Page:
Staking to invest
Invest in liquidity to earn an income
Investors may stake digital assets such as crypto currencies, stable coins and Verified cash tokens that are allocated to asset managers for investments in tokenized securities such as tokenized equity, bonds and structured products. This yields a return on investment for such investors we will refer to as liquidity providers.
Liquidity providers can stake in two ways. The first way is to stake digital assets on the Verified Liquidity contract that issues Verified Liquidity tokens to liquidity providers they can trade for capital gains. Assets staked on the Verified Liquidity contract are allocated by Verified governance to licensed asset managers that invest staked assets in tokenized securities to yield a return on investment which is shared with Verified Liquidity token holders.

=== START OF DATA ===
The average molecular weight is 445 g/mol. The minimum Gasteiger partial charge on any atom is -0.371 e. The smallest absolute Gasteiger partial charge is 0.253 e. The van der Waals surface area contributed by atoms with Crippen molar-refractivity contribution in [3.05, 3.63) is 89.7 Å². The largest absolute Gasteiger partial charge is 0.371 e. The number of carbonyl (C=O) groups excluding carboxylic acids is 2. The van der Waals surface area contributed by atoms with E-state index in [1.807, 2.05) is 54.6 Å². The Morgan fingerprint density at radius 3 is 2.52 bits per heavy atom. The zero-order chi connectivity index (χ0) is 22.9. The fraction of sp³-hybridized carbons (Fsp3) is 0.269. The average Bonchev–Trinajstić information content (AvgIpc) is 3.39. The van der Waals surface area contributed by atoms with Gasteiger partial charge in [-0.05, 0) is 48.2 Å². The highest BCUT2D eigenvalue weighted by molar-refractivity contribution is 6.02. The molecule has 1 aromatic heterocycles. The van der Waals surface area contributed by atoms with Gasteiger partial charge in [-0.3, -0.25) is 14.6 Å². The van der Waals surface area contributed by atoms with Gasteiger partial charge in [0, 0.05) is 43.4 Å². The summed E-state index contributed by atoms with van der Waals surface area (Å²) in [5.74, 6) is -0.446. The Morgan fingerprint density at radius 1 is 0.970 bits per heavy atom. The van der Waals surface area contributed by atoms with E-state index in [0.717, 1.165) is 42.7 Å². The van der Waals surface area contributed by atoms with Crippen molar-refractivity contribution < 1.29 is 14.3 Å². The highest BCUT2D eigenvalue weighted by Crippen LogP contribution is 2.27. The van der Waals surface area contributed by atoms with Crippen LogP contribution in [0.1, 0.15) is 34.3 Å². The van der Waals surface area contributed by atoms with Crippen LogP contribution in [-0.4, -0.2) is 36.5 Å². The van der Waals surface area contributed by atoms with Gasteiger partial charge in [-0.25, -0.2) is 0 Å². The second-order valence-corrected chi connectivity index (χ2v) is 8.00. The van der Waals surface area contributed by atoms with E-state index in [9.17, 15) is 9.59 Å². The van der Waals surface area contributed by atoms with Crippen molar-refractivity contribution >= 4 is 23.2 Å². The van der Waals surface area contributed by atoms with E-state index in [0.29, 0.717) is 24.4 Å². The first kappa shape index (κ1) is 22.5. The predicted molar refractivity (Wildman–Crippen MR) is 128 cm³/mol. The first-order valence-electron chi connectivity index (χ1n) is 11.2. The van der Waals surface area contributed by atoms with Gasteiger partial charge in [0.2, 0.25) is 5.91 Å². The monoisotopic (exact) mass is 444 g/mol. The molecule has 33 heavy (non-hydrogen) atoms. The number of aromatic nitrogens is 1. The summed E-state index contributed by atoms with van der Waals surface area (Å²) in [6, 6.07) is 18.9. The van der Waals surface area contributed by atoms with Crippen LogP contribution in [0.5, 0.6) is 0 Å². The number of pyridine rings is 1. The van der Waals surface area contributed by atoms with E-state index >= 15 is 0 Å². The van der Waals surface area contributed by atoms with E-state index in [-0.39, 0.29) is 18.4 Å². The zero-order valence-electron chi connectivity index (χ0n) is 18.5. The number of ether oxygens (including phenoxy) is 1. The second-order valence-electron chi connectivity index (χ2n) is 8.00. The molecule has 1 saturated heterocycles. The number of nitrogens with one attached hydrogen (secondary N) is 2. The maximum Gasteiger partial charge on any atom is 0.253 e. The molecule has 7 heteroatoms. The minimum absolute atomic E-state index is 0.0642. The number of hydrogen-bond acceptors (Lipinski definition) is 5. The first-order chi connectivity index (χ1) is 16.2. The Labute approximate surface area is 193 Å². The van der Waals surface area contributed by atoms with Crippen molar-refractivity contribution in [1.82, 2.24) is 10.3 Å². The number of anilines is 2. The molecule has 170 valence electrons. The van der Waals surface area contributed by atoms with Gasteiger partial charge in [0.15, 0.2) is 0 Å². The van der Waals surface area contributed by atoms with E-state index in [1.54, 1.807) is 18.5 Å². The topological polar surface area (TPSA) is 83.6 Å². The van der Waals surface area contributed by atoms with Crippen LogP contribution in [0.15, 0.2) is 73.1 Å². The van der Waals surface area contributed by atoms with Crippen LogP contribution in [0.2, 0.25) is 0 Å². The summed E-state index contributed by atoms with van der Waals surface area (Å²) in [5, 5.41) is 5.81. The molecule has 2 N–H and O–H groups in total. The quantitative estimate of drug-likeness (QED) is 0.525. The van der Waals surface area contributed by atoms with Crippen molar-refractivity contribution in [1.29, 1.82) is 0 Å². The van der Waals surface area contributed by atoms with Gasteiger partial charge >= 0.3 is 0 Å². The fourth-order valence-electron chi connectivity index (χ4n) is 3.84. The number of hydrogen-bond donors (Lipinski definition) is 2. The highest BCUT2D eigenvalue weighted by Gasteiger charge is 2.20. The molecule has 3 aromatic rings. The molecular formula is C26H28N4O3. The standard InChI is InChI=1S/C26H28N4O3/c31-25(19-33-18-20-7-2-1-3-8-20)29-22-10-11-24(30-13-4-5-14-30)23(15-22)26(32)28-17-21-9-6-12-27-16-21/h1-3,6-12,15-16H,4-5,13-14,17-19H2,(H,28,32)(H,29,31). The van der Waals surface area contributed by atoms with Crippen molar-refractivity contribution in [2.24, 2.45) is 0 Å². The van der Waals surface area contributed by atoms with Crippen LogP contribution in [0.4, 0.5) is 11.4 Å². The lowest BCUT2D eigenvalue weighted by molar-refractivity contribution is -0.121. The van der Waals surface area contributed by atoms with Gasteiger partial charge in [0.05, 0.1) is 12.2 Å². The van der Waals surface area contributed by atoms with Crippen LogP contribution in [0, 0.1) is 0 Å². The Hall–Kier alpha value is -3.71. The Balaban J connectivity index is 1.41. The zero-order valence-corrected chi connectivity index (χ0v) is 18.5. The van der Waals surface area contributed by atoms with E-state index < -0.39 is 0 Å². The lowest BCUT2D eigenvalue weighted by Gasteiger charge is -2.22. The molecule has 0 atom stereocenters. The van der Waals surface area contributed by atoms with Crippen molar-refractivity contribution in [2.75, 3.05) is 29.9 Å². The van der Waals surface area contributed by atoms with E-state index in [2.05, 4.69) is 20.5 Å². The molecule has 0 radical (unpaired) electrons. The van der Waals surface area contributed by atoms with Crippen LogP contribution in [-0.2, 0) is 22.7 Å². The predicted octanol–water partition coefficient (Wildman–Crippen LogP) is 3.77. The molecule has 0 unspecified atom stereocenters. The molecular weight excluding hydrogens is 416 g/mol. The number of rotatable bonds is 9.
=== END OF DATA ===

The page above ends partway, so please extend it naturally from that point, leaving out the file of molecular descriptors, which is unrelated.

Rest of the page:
The second way is for liquidity providers to stake assets on Verified market maker contracts that provide liquidity to liquidity pools of specific tokenized security and cash pairs. In this case also, Verified market maker contracts issue Verified liquidity tokens to liquidity providers. The difference between staking assets in Verified market maker contracts vis a vis staking in Verified liquidity contracts is that the underwriting risk is borne by liquidity providers in the former (market maker contracts) case, while underwriting risk is borne by asset managers in the latter (liquidity contracts) case.

Staking in Verified liquidity

Applications can check tokens accepted for staking with the getSupportedTokens function, or check the support for a specific token with the checkSupportForToken function. Accepted tokens can be staked with the buy function. The number of Verified liquidity tokens issued to an liquidity providers can be checked with the balance function.

Staking in Market makers

Applications can let liquidity providers check the number of available liquidity pools by calling the getPlatforms function which returns the market maker name, address and the ISIN of the tokenized security in the liquidity pool. Liquidity providers can then call the offer function on the market maker contract.